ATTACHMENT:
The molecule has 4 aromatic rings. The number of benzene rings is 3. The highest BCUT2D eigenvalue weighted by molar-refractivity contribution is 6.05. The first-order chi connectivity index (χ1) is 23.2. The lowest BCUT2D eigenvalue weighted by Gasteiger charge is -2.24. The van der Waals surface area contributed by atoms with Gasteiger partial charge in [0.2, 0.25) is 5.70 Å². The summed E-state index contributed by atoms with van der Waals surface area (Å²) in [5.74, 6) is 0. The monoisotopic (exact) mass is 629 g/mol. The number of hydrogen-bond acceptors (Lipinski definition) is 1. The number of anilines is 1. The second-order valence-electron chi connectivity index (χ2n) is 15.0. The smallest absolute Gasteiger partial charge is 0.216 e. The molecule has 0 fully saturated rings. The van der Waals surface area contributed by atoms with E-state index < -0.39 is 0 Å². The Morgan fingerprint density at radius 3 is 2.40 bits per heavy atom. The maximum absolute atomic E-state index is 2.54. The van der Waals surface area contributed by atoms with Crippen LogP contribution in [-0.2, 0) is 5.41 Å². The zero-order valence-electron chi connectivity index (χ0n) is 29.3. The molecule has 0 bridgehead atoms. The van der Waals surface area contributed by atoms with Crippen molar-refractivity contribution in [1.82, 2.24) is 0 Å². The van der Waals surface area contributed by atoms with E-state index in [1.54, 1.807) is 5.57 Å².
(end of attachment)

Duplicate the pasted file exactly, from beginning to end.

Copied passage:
The molecule has 4 aromatic rings. The number of benzene rings is 3. The highest BCUT2D eigenvalue weighted by molar-refractivity contribution is 6.05. The first-order chi connectivity index (χ1) is 23.2. The lowest BCUT2D eigenvalue weighted by Gasteiger charge is -2.24. The van der Waals surface area contributed by atoms with Gasteiger partial charge in [0.2, 0.25) is 5.70 Å². The summed E-state index contributed by atoms with van der Waals surface area (Å²) in [5.74, 6) is 0. The monoisotopic (exact) mass is 629 g/mol. The number of hydrogen-bond acceptors (Lipinski definition) is 1. The number of anilines is 1. The second-order valence-electron chi connectivity index (χ2n) is 15.0. The smallest absolute Gasteiger partial charge is 0.216 e. The molecule has 0 fully saturated rings. The van der Waals surface area contributed by atoms with E-state index < -0.39 is 0 Å². The Morgan fingerprint density at radius 3 is 2.40 bits per heavy atom. The maximum absolute atomic E-state index is 2.54. The van der Waals surface area contributed by atoms with Crippen LogP contribution in [-0.2, 0) is 5.41 Å². The zero-order valence-electron chi connectivity index (χ0n) is 29.3. The molecule has 0 bridgehead atoms. The van der Waals surface area contributed by atoms with Crippen molar-refractivity contribution in [1.82, 2.24) is 0 Å². The van der Waals surface area contributed by atoms with E-state index in [1.54, 1.807) is 5.57 Å².